• Six Queensland communities have installed 'do not knock signage' to protect themselves from scammers. (Supplied)Source: Supplied
Indigenous communities in Queensland have reported a "noticeable reduction" in dodgy door-to-door traders after installing 'Do not knock' signage.
Ella Archibald-Binge

24 May 2019 - 2:49 PM  UPDATED 24 May 2019 - 2:49 PM

Cherbourg in the South Burnett region has become the sixth Queensland community to install 'Do not knock' signage at the community entrance and individual homes. 

The signs aims to deter door-to-door traders who unfairly target vulnerable Aboriginal and Torres Strait Islander communities.

Tim Perry, business manager of regional operations and engagement for the Queensland Office of Fair Trading (OFT), said the initiative was rolled out at the request of the local Aboriginal council. 

"We really want to help protect the community by educating and empowering them to exercise their consumer rights," he told NITV News. 

Mr Perry said many in Cherbourg had fallen victim to a scam which promised free laptops in exchange for signing up to a higher education course.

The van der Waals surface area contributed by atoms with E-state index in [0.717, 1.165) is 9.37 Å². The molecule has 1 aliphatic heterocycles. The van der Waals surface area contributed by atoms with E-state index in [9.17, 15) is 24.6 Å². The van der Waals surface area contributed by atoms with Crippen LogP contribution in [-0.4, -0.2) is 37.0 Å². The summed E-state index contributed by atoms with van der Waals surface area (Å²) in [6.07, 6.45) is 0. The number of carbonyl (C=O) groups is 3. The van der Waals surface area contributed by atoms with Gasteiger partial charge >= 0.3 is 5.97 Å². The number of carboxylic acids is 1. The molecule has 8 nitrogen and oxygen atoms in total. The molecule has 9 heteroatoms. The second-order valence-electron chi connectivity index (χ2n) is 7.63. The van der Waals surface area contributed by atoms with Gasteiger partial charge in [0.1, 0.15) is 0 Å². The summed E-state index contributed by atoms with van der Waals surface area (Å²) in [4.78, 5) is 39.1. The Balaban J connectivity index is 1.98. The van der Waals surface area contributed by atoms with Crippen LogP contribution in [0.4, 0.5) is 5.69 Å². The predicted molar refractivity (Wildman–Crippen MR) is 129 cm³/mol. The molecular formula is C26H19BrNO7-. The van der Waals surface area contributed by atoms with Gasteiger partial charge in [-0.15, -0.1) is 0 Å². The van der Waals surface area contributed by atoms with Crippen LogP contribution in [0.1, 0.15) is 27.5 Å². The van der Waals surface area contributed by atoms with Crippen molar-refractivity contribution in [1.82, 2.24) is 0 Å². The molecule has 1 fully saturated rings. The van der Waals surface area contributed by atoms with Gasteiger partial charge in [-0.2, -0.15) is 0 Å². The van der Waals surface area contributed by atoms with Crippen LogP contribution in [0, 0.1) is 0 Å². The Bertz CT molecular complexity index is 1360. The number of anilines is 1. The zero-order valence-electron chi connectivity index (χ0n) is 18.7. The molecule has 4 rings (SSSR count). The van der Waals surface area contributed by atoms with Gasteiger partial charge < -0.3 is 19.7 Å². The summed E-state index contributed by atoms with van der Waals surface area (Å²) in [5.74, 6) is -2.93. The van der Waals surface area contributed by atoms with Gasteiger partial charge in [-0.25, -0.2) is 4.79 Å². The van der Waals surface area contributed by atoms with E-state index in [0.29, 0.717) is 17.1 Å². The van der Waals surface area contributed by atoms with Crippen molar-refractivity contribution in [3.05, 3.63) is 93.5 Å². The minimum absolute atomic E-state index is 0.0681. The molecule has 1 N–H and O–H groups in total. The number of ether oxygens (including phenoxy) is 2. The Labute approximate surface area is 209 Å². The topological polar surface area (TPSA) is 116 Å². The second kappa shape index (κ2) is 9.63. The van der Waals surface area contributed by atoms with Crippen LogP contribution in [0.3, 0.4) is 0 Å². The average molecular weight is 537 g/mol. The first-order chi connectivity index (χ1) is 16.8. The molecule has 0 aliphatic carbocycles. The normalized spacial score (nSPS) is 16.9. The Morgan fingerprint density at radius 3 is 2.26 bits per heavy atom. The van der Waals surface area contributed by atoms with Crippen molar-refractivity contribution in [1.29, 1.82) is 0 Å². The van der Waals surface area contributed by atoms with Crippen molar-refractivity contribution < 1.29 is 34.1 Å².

"Suddenly they’re incurring HECS debts for something they didn’t really understand," he said.

"In some cultural circumstances, they would just agree with what someone was saying particularly if they were quite pushy and persistent – that’s what we want to stamp out."

Wujal Wujal in Far North Queensland became the first 'Do not knock' community in 2016, after several residents were conned into paying excessive amounts for white goods, funeral insurance and water coolers.

Mayor Desmond Tayley said the town had since experienced a "noticeable reduction in shonky traders".

The 'Do not knock' program is a joint initiative between local Aboriginal councils, the Australian Competition and Consumer Commission and the Queensland Office of Fair Trading.

Communities interested in signing up for the program can contact the Office of Fair Trading.

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